25/11/2014 - 29/11/2014
MORE THAN ONE WAY TO SHEAR A SHEEP
“Amazing clarity…astute and inspired…a fascinating delve into our past” – Dominion Post, 2011
The play may be called Sheep, but award-winning Kiwi playwright Arthur Meek strays far from the common herd in his very different take on New Zealand history. Sixteen bright new actors showcase themselves in this production, ending a year at The Actors’ Program, from November 19 at The Basement.
In search of exploring distinctive ways of storytelling, the writer of ‘On the Upside Down of the World’ and ‘Trees Beneath the Lake’ has created a world of epic vignettes that knit together time and blood in a unique passage that Meek calls “an experience, not a lesson”.
From colonial prostitutes to nuclear protestors, Sheep follows non-conventional kiwi heroes across 150 years, three countries and interwoven bloodlines. In the power struggle between sex and technology Sheep dances on the question of whether those new iPhones were created to serve us, or we exist to serve them.
The Actors’ Program, now in its’ third year of operation, is lead by Artistic Board members Sara Wiseman (A Place To Call Home), Michele Hine(Go Girls), Jennifer Ward-Lealand (Rita & Douglas), Michael Hurst (Trees Beneath The Lake), John Callen (The Hobbit), Cameron Rhodes (Housebound), and Charlie McDermott (Apocalypse Z). Their vision is to develop a 100% practical training course that professionally challenges and invigorates dedicated artists, thereby preparing and enabling them to enter this competitive industry.
At the helm of this romp through time, is acclaimed director Benjamin Henson (Earnest, Camino Real, Titus). Having directed last years’ showcase production, Henson knows how to put on a grand finale, unveiling the best these young actors have to offer.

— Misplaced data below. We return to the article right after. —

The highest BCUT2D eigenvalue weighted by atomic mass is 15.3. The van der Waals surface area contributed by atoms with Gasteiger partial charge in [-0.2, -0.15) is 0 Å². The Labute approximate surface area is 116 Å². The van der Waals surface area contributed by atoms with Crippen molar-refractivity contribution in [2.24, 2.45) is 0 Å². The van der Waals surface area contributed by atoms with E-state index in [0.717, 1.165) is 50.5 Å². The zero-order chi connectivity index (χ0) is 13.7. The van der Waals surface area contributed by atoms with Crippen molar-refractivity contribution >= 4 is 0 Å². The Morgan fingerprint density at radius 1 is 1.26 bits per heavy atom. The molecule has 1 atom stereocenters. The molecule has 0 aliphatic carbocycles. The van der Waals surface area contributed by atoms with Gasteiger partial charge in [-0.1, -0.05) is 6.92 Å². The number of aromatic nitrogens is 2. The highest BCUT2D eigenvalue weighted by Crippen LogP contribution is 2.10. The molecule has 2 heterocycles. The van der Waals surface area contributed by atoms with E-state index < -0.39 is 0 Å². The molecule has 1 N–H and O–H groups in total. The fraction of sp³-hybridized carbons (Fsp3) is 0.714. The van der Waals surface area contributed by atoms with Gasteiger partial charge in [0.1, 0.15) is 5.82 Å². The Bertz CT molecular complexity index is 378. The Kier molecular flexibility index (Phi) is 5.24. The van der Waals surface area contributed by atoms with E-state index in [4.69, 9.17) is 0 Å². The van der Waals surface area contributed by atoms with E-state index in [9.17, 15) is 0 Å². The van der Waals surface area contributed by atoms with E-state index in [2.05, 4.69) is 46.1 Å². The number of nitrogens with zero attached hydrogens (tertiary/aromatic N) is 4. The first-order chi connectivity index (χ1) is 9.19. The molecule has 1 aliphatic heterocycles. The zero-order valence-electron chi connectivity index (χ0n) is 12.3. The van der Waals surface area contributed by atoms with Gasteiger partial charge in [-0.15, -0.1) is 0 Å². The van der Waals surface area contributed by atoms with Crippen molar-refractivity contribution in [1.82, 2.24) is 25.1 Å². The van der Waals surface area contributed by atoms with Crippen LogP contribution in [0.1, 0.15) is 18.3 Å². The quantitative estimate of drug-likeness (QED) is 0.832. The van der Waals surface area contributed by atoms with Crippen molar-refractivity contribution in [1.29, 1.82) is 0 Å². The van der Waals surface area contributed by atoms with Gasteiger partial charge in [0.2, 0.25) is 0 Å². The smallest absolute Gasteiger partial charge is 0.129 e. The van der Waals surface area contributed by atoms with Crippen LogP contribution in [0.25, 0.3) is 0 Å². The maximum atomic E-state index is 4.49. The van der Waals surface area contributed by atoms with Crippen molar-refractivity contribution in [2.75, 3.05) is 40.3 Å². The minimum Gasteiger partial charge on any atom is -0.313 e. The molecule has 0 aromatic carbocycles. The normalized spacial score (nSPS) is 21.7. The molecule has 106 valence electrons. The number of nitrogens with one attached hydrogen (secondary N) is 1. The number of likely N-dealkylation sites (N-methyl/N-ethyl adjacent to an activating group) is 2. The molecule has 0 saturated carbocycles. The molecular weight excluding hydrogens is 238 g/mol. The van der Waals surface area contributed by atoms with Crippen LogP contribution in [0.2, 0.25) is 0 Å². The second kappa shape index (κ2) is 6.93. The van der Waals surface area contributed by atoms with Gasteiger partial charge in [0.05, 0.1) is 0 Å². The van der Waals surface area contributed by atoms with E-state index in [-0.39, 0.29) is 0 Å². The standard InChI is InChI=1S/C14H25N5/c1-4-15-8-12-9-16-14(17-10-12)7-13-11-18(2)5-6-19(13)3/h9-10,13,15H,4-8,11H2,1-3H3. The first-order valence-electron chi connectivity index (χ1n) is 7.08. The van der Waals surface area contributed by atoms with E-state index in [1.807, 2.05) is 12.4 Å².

Do not miss this opportunity to experience the stories your grandmother never told you…
Sheep was first developed for, and produced by, Long Cloud Youth Theatre, Wellington.
Performance at Q Loft,
tickets collected at The Basement, Lower Greys Avenue, Auckland, CBD
25 – 29 November, 8pm
except Thursday 27 Nov at 8.30pm
Saturday Matinee 4pm.
1 hour, 30 mins, no intermission.
$25 waged and $20 unwaged (booking fees may apply)
Andrew Craik, Andrew Parker, Brianna Cox, Chloe Elmore, Crystelle L'Amie, Daniel Watterson, Geordie Holibar, Jared James, Jennifer Dando, Leonardo Afon, Lyndon Katene, Mary McCormick, Mary Rinaldi, Rebekkah Farrell, Simone Walker, Zoe Robins
Set John Parker
Costumes Charlie Baptist
Sound Thomas Press
Lighting Rachel Marlow
Review by Matt Baker 28th Nov 2014
Selecting a graduation/showcase production for an acting/industry institution is not an easy task. Numbers aside, gender and the suitability of sensibilities can be a difficult jigsaw to manage. Director Ben Henson has chosen wisely by gifting The Actor’s Program 2014 class with Arthur Meek’s Sheep, which has been adequately expanded to its full cast size. Henson’s tweaking of Meeks’ 2011 text provides its episodic narrative with a sense of cyclical completion, but there is only so much that can be done with a script that does not equal more than the sum of its parts.
With a focus on Anglo-Germanic relationships, it’s a shame that the accent of the latter is unsuccessful, specifically with the men. Leonardo Afon’s Eastern European origins explain, though no more justify, his Slavic pronunciation, though his earnestness does not trump his lack of listening. Fortunately, Zöe Robins anchors him with an emotionally full and ironically suitable screen performance. [More]
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A rich, convoluted work of extraordinary depth and power
Review by Nik Smythe 26th Nov 2014
John Parker’s tastefully simple set makes use of the full width of the Q Loft’s floor, with a white draped backdrop and a handful of door-sized white screens distributed about among numerous wooden chairs. Given the breadth of the stage, not to mention the cast of sixteen plucky youths graduating from this year’s Actors Programme, its difficult to imagine this production physically fitting into the Basement Theatre, where it was originally scheduled to play.